TRUE HEROISM: Instead of playing Rambo and committing murder in foreign nations, the ‘warriors’ should raise their kids to be responsible and educated citizens

The Rambo-esque illusion for the foreign militants who joined the IS movement in Syria and Iraq was shattered when they were confined to a life of menial labour.

OVER the past few months, there has been a steady stream of reports about foreign militants who, after leaving their countries to join the radical Islamic State militant movement in Syria and Iraq, have decided to repent their ways and return home. The testimonies that have been collected from these erstwhile “warriors” are interesting, for they tell of how many of them were soon disillusioned by what they saw and experienced in the war zone, with some of them not even allowed to take part in the fighting and asked to clean toilets and cook for the other “real soldiers” instead. Expecting a life of glory and martyrdom, some of them found instead a life of menial labour and were expected to perform valorous deeds such as cooking rice and cleaning plates — not at all the “Rambo-esque” epic fantasy they had in mind.

Equally interesting are the reasons that were given by some of these foreign fighters for joining IS in the first place. Many of those who came from Europe spoke of the need for a life of purpose, the need for meaning and value in life, a need for recognition and honour and respect, which they claimed that they did not have in the West (and apparently not in the East either, as it has turned out).

Underlying this phenomena is the deeper question of meaning and purpose in life, and the need to escape the humdrum daily routine of modern urban societies. It is fundamentally a problem of alienation and isolation, which happen to be problems as old as modernity itself.

But, in response to the plight of these young men and women, one may reply with two obvious retorts: firstly, one does not escape the dullness and routine of modern life by escaping into a fantasy of glorious violence and radical extremism, and certainly not use religion as an excuse for such escapism. If these men genuinely believe that what they have been doing has been for the good of their faith community, then they ought to ask themselves the simple question of how any violent upheaval that leads to the destruction of civil architecture, the breakdown of law and order and the killing of innocents can possibly have a positive effect on the good name and image of the religion they profess. Living as we do at a time when anti-Arab-Muslim stereotypes are already sadly in circulation, have these foreign fighters not merely reinforced the worst stereotypes about Muslim masculinity? This was never a victory in any sense, but an own goal of the highest order.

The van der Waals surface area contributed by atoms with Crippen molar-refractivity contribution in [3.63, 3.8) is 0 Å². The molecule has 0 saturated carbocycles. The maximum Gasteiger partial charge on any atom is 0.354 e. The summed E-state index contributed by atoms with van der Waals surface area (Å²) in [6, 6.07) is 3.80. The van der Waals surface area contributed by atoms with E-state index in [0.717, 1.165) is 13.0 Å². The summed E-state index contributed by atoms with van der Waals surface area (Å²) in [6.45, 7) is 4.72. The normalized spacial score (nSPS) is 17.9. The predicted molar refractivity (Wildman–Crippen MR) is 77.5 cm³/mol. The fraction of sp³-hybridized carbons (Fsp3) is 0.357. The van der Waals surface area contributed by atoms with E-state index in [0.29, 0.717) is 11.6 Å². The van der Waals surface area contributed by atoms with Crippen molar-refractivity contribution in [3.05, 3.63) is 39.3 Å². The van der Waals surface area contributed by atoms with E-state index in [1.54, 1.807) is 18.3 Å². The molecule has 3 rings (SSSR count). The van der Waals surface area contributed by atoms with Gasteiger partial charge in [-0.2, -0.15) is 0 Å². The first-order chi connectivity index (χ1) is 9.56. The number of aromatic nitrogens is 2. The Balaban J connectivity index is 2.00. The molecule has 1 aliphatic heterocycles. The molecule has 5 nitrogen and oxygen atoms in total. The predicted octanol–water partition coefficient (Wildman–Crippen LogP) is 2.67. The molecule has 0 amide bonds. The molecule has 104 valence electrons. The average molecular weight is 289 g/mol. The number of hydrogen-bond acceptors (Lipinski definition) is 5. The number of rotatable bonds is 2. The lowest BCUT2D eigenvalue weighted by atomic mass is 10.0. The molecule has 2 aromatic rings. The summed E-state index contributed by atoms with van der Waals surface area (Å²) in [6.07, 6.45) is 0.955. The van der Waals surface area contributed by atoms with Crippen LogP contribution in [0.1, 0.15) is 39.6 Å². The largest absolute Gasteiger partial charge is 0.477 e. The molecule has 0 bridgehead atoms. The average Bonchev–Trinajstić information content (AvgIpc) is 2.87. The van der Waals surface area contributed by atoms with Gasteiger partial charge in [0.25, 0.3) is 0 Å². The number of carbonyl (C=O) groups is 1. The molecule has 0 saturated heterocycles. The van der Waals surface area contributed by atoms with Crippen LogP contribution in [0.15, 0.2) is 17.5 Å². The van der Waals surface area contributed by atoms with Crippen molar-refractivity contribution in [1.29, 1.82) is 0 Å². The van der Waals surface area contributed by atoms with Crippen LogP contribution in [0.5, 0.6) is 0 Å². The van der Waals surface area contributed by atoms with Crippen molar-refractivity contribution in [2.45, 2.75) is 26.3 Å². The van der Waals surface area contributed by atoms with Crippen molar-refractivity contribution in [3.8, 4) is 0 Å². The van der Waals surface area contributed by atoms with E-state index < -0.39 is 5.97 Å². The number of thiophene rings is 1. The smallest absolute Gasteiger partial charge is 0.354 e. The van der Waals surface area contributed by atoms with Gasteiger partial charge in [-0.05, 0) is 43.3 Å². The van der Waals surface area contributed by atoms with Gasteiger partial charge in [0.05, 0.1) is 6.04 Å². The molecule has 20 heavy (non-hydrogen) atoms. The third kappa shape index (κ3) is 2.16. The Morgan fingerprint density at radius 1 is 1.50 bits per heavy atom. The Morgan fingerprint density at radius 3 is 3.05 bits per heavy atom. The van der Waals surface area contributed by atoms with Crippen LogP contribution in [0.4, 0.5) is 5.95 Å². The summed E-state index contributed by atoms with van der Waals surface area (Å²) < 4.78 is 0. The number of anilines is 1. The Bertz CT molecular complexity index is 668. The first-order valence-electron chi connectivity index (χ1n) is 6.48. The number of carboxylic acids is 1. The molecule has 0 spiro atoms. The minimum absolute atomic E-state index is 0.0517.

And, should these would-be jihadists want to truly live up to role models that are found in Muslim history, they may consider the fact that much of the life of the Prophet was spent in negotiation, dialogue and building bridges between different communities. And, there is also the long-established legacy of scientific research and analysis in both the hard sciences and the humanities, with notable Arab-Muslim scholars such as Ibn Khaldun, al-Ghazali, Ibn Sina and al-Biruni to consider: men whose lasting contribution to humanity has come in the form of beneficial knowledge for the human race as a whole, and men who chose to write books rather than burn books and bomb libraries. None of these scholars opted for the equivalent of the “Rambo path” to success in their time, and they all chose the life of dedicated labour and quiet perseverance instead — at times even at the cost of their own personal safety and liberty. These are the individuals who ought to be lauded as true heroes today, and not simply forgotten.

Secondly, we all need to understand and reassess our own notions of success, bravery, purpose and meaning in life today. Many of these men abandoned their families and friends, and the responsibilities that go with such attachments, to join a foreign cause that is alien to their own immediate needs and circumstances. This includes men who have abandoned their wives and children, allowing them to fend for themselves and deal with the consequences alone. But surely the true test of manhood and masculinity is to stay the course, fulfil one’s moral and filial obligations, and labour on despite the trying circumstances one faces? For too long, masculinity has been defined in terms of machismo, aggression and the propensity to act violently. Yet, it could be argued that true masculinity lies in the stronger capacity to resist violence, to shoulder burdens with dignity, to fulfil responsibilities with honour, and thus gain true respect for being a real man.

I profess to have no sympathy whatsoever for men who abandon their families to go and fight some “romantic war” hundreds of miles away when their real duty lies at home with their families and co­workers. Instead of playing “Rambo” and committing murder in foreign countries, try staying the course and raising your kids until they grow up to be mature, responsible citizens with education and prospects. Some men might find that boring, but that is where true dedication and heroism lie.

Article by Dr Farish Noor which appeared in New Straits Times,
8 December 2014.

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